Rwanda/Democratic Republic of Congo: 21 years since 1st October 1990

These two countries had lived peacefully as neighbours from times expanding back before the arrival of Europeans. Throughout their characterised histories, they had had their own specific problems, but most of the time, these were cared for within the boundaries of their respective territorial spaces.  Then from 1/10/90, their shared tranquillity was going to change forever by atrocities rarely seen in past experiences of humankind.

Joweri Museveni, president of Uganda, and that many in Uganda associate with Rwandan origins, had in 1986 accessed to power with a strong support of exiled Rwandan Tutsis who had lived in the country since the 60s. Though the Rwandan government was doing whatever in its power to find a solution to the situation on its long-term refugees, those who were impatient among them, particularly the extremists didn’t want to come back as ordinary citizens. Their parents had been removed from power starting from the social revolution of 1959, when the enslavement system of the majority Hutus ended with the wind of African independences.

A quarter of Museveni army consisted of Tutsi Rwandans when he took power. Such disproportionate representation among a national army of Ugandan soldiers, some with important strategic positions in government, created a general resentment which required appropriate solutions, especially from the perspective of Ugandan Tutsis who wanted to return and conquer political power in their ancestral home [Rwanda]. They had helped Museveni into power, what he only needed to do was to return the favour. And he did, with all the catastrophic consequences that the whole Great Lakes region had to bare since then.

Rwanda experienced a guerrilla war from October 1990. Up to one million of civilians became internally displaced people [one Western genocide narrator was apparently told these were Tutsis who had been expelled from Uganda and had lived almost a refugee life since the 1960s], and thousands others were killed as a consequence of the situation created by the Rwandan Patriotic Front [RPF]. On April 6th, 1994, Paul Kagame, then leader of the rebel movement, ordered the shooting of the plane which was carrying Juvenal Habyarimana, president of Rwanda, Cyprien Ntaryamira, president of Burundi, and their close advisers, from Tanzania. The Rwandan genocide ensued immediately.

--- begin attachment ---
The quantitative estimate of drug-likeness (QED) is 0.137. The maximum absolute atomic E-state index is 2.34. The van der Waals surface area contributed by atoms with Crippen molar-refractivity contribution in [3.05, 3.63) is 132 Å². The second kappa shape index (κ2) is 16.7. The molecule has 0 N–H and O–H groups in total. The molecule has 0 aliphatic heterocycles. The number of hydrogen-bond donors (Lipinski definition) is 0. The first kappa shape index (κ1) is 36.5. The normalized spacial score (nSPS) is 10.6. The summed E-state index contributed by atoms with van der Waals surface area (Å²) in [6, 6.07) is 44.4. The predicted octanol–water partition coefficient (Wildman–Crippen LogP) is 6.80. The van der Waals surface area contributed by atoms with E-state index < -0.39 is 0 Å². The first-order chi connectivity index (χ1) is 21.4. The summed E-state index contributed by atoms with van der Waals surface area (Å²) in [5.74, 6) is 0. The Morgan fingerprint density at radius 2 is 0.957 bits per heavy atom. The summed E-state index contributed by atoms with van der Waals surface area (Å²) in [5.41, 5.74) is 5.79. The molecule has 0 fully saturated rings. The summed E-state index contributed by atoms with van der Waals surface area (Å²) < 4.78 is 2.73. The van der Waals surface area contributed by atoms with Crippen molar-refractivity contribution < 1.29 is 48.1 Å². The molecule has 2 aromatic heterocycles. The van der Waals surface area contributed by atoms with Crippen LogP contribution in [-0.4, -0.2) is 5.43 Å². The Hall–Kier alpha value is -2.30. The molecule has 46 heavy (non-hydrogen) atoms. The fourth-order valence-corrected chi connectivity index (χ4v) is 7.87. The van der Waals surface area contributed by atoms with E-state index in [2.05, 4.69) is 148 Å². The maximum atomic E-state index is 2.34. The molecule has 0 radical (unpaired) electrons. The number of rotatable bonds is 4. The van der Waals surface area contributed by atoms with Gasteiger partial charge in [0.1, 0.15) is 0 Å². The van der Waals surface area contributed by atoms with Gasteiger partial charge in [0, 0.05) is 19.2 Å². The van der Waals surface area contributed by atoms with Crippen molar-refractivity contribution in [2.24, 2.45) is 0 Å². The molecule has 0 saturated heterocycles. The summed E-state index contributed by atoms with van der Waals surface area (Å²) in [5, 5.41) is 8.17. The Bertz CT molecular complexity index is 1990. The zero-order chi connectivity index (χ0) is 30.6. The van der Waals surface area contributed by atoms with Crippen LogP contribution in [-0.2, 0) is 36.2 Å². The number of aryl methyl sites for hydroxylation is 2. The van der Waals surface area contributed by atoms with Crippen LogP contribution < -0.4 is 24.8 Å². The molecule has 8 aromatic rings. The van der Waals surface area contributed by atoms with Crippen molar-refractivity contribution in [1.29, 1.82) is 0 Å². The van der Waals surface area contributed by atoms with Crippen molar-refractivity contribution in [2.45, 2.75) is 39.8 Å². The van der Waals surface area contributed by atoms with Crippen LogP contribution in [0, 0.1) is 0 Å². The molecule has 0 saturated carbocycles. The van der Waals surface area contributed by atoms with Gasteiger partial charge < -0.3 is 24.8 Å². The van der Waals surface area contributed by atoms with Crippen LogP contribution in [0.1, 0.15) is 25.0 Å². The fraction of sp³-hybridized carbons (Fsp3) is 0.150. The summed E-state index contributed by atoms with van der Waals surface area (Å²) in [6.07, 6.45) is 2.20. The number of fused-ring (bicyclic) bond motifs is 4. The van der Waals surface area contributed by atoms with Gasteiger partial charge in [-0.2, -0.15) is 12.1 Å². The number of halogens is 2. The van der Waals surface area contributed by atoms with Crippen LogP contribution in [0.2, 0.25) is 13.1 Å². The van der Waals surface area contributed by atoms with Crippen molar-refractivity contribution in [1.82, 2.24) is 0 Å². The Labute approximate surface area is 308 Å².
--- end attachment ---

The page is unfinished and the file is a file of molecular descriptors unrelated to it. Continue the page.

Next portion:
More than 1 million people died, Tutsis and Hutus [it appears more Hutus than Tutsis, according to certain sources, and contrary to the official narrative of what happened]. Paul Kagame, in power since July 1994, would not stop the killing his forces had started since 1990. They would continue even when his forces controlled the whole country. They exported the killings into the Democratic Republic of Congo, under the pretext of pursuing the defeated Habyarimana army. The UN Mapping Report unveiled on 1/10/2010 the scale of atrocities they committed in that country.

Since their initial invasion of Rwanda fitted the plans of US, UK and other western countries interested in the region, except France which was then on the side of the Habyarimana government, Kagame and his criminal associates, have benefited of total impunity, from international courts. ICTR has been prosecuting those namely responsible for the Rwandan genocide, but unfortunately they constitute one side of the conflict.

The systematic plundering/looting of DRC resources by Rwanda and Uganda particularly since the first war of Congo in 1997 and the continuing raping of Congolese women in areas rich in minerals have become part of the accepted narrative in the Great Lakes region. Despite vehement denials of involvement on the part of the Rwandan government, many witnesses confirm that Paul Kagame and his government can only fool their unconditional fans.

On top of the serious and numerous atrocities committed, accompanied with an accommodating impunity offered by his Western sponsors, the Rwandan president does not seem ready to reform his character. The ongoing case of Mrs Victoire Ingabire constitutes a clear manifestation of such behaviour.
Tens of thousands civilians are languishing in Rwandan prisons. Others have disappeared. Survivors live under constant fear not knowing what tomorrow will look like.

On 1st October 2011, twenty one years will have just passed, citizens of Rwanda and Democratic Republic of Congo living nearly under hell brought to them by Paul Kagame and his affiliates and sponsors. It may seem a long time for those who have managed to survive despite everything. They may be already thinking of giving up on hope. If they want to appreciate their chance of being alive so far, they shouldn’t. Without hope there is no life. And everything has an end, even when we don’t see it clearly.


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